2K Australia interview -- fresh insights into BioShock 2

GamePro Australia gets the low-down on BioShock 2
  • Chris Jager (GamePro Australia)
  • 22 January, 2010 15:00

BioShock 2 interview

The sequel to 2K Games' critically acclaimed smash-hit BioShock is bubbling ever-closer to the surface. In just a few short weeks, gamers will be able to fulfil all their Big Daddy fantasies as they take to the watery bowels of Rapture once again. With improved combat mechanics, deeper moral choices and a fresh exploration of the fascinating BioShock mythos, the game is set to be one of the biggest hits of the year.

Last week, we caught up with Alex Vancomerback and Anthony Lawrence of 2K Australia, who are the Level Designer and Studio General Manager, respectively. We quizzed them about working for 2K Games, tips on how to get into the games industry, and the improvements gamers can expect to find in BioShock 2. We also gleaned some fresh insights about the game, including the role of the ocean (there will be no underwater combat) and the enhanced AI (Big Sisters — be very afraid!) So without further ado, let's dive right in...

GamePro: G'day, guys. First up, can you tell us a little about your roles at 2K Australia?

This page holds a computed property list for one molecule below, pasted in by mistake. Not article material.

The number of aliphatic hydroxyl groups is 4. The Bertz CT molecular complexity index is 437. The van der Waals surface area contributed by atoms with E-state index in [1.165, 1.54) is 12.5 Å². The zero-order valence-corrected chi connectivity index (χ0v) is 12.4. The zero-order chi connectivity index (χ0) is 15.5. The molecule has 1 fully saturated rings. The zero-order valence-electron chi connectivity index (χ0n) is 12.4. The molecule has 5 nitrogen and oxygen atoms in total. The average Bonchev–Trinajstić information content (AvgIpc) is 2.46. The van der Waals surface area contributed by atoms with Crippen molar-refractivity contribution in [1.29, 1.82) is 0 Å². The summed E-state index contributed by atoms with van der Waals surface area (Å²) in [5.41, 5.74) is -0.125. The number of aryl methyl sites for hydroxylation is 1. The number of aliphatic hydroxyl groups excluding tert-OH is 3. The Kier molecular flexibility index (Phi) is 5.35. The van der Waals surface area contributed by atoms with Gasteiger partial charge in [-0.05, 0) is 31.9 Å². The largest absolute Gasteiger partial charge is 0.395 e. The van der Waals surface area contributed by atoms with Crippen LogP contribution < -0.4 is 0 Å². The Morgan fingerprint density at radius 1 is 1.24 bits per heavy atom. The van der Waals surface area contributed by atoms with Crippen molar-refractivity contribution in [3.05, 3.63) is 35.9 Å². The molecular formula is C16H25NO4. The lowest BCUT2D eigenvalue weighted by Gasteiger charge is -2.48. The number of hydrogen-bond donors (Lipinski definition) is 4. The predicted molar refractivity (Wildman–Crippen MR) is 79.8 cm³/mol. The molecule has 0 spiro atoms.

Alex: I'm Level Designer on BioShock 2 — which means I take care of the player experience within a level. I need to think everything a player might think while exploring each level. I look after elements of the gameplay, like what enemies the player is going to encounter and what the main goal of the mission is. I also help with the scripting of the AI, and try to get [the enemies] to do something a little bit different.

Anthony: I essentially run the studio so the guys can do good things. Some of my other day-to-day tasks include making scheduling decisions and outsourcing artwork. I also try to lend my hand as a sound engineer. [Anthony was previously a sound designer at the Sydney Opera House.]

BioShock 2 interview

Anthony Lawrence

GP: How did you first get involved in the games industry?